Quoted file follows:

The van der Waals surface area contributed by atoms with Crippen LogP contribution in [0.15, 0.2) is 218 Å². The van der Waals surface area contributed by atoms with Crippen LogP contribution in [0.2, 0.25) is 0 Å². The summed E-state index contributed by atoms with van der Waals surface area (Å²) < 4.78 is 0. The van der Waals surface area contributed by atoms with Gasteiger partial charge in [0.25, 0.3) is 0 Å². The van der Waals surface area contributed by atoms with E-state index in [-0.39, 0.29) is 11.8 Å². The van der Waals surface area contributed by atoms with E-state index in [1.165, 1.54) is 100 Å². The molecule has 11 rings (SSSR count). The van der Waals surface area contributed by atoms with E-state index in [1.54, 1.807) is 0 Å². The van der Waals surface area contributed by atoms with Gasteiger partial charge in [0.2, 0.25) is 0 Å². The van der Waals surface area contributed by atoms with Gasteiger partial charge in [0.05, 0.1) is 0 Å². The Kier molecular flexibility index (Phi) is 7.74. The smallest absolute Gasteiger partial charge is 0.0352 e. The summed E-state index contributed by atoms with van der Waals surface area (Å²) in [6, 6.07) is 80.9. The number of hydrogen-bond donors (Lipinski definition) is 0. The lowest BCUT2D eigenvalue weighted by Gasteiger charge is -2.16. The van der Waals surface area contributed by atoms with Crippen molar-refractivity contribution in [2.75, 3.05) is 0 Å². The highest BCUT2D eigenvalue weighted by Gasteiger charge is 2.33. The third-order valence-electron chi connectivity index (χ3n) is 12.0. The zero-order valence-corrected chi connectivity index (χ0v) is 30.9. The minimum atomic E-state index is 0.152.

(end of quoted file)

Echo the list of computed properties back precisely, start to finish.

The van der Waals surface area contributed by atoms with Crippen LogP contribution in [0.15, 0.2) is 218 Å². The van der Waals surface area contributed by atoms with Crippen LogP contribution in [0.2, 0.25) is 0 Å². The summed E-state index contributed by atoms with van der Waals surface area (Å²) < 4.78 is 0. The van der Waals surface area contributed by atoms with Gasteiger partial charge in [0.25, 0.3) is 0 Å². The van der Waals surface area contributed by atoms with E-state index in [-0.39, 0.29) is 11.8 Å². The van der Waals surface area contributed by atoms with E-state index in [1.165, 1.54) is 100 Å². The molecule has 11 rings (SSSR count). The van der Waals surface area contributed by atoms with E-state index in [1.54, 1.807) is 0 Å². The van der Waals surface area contributed by atoms with Gasteiger partial charge in [0.2, 0.25) is 0 Å². The van der Waals surface area contributed by atoms with Gasteiger partial charge in [0.05, 0.1) is 0 Å². The Kier molecular flexibility index (Phi) is 7.74. The smallest absolute Gasteiger partial charge is 0.0352 e. The summed E-state index contributed by atoms with van der Waals surface area (Å²) in [6, 6.07) is 80.9. The number of hydrogen-bond donors (Lipinski definition) is 0. The lowest BCUT2D eigenvalue weighted by Gasteiger charge is -2.16. The van der Waals surface area contributed by atoms with Crippen molar-refractivity contribution in [2.75, 3.05) is 0 Å². The highest BCUT2D eigenvalue weighted by Gasteiger charge is 2.33. The third-order valence-electron chi connectivity index (χ3n) is 12.0. The zero-order valence-corrected chi connectivity index (χ0v) is 30.9. The minimum atomic E-state index is 0.152.